Equal comparison operator vs Strict comparison operator - in JavaScript

MrunalTech Lead
Technical enthusiastic, Sport Person, father
This article discusses the difference between strict equality operator and equality operator in JavaScript.

The Need:
Because JavaScript performs an implicit type conversion when performing comparisons, we have to take this into account when writing code.

The equality operator is denoted as “==” while strict equality operator is denoted as “===”.

Equality operator: (==)

This comparison operator returns true only when they are equal without comparing their types.

If two operands are of different types, JavaScript converts the operands and then applies strict comparison between them.

For example,
true == 1;     //true, because 'true' is converted to 1 and then compared.
"2" == 2;       //true, because 2 (the integer) is converted to "2" (the string) and then compared.

Strict equality operator: (===)

This === operator is exists in JavaScript because JavaScript is weakly typed language. For other languages, it is not needed for type comparison because other languages already have reserved words available to perform those functions. But for JavaScript, these special comparison operators make more sense.
You can use this operator only when exact type of operand is important for comparison.

For example,
true === 1;   //false
"2" === 2;     // false

What JavaScript does for comparison?

When type conversion is needed, JavaScript converts String, Number, Boolean or Object operands as follows:

1. When comparing a number and a string, the string is converted to a number value. JavaScript attempts to convert the string numeric literal to a Number type value. First, a mathematical value is derived from the string numeric literal. Next, this value is rounded to nearest Number type value.
2. If one of the operands is Boolean, the Boolean operand is converted to 1 if it is true and +0 if it is false.
3. If an object is compared with a number or string, JavaScript attempts to return the default value for the object. Operators attempt to convert the object to a primitive value, a String or Number value, using the valueOf and toString methods of the objects. If this attempt to convert the object fails, a run-time error is generated.
4. If both operands are objects, they're compared as objects and the equality test is true only if both refer the same object.[1]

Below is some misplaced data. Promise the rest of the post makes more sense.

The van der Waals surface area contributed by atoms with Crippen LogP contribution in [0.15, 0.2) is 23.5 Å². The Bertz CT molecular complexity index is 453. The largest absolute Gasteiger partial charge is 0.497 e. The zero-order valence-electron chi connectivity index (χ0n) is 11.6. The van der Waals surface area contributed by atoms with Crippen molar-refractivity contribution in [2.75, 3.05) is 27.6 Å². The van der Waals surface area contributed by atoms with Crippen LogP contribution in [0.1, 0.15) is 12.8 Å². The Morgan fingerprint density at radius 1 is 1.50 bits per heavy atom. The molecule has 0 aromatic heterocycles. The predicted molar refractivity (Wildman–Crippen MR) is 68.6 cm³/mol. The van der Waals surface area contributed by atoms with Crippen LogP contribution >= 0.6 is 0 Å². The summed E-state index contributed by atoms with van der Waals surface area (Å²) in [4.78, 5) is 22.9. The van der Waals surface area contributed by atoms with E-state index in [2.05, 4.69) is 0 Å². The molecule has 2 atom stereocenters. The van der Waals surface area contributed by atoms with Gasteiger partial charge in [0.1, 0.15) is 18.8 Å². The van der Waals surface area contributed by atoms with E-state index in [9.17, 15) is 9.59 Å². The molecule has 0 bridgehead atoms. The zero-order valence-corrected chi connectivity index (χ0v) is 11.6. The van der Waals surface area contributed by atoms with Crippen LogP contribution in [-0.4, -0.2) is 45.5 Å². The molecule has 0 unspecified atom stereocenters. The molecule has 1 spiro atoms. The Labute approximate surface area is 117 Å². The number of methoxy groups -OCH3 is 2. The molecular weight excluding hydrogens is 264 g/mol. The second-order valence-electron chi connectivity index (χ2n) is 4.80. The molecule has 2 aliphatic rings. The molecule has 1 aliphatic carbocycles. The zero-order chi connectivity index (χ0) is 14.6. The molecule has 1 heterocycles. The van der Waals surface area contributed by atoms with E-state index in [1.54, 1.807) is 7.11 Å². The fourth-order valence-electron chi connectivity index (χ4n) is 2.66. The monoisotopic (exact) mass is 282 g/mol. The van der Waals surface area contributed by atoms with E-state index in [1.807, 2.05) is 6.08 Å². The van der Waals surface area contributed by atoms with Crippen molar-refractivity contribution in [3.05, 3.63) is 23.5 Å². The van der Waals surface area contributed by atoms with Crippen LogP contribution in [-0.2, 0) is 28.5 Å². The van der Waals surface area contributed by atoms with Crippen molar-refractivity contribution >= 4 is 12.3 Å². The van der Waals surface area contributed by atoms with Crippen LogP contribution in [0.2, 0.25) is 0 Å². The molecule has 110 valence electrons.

If we consider theoretically, because strict equality operator (===) does not do conversion for comparison is faster than == operator.

Now let us execute below programs and we will calculate the time for their execution:

var n = 0;
                      while(true) {
                          if(n==100000) break;

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var n = 0;
                      while(true) {
                          if(n===100000) break;

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Here are results: (averaged):

For the first one (i.e. for == operator): 24 ms
For the second one (i.e. for === operator): 26 ms

If you see the total time required to execute for both comparisons, for over 100000 iterations, the difference is very less.

So strict equality operator (===) should be used for type safety and code equality reason, 'performance' should not the reason to use.

Finally here are some examples:

        alert('' == '0');  // false
                              alert(0 == '');  // true
                              alert(0 == '0');  // true
                              alert(false == 'false');  // false
                              alert(false == '0');  // true
                              alert(false == undefined);  // false
                              alert(false == null);  // false
                              alert(null == undefined);  // true
                              alert(' \t\r\n ' == 0);  // true

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For strict comparison (using === ) for above all examples, results into false.

It is recommended to use strict equality operator(===), when one has to perform comparison with type check.

Good references:

1. https://developer.mozilla.org/en/JavaScript/Reference/Operators/Comparison_Operators

2. http://www.ecma-international.org/publications/standards/Ecma-262.htm

3. http://stackoverflow.com/questions/359494/javascript-vs-does-it-matter-which-equal-operator-i-use#957602
MrunalTech Lead
Technical enthusiastic, Sport Person, father

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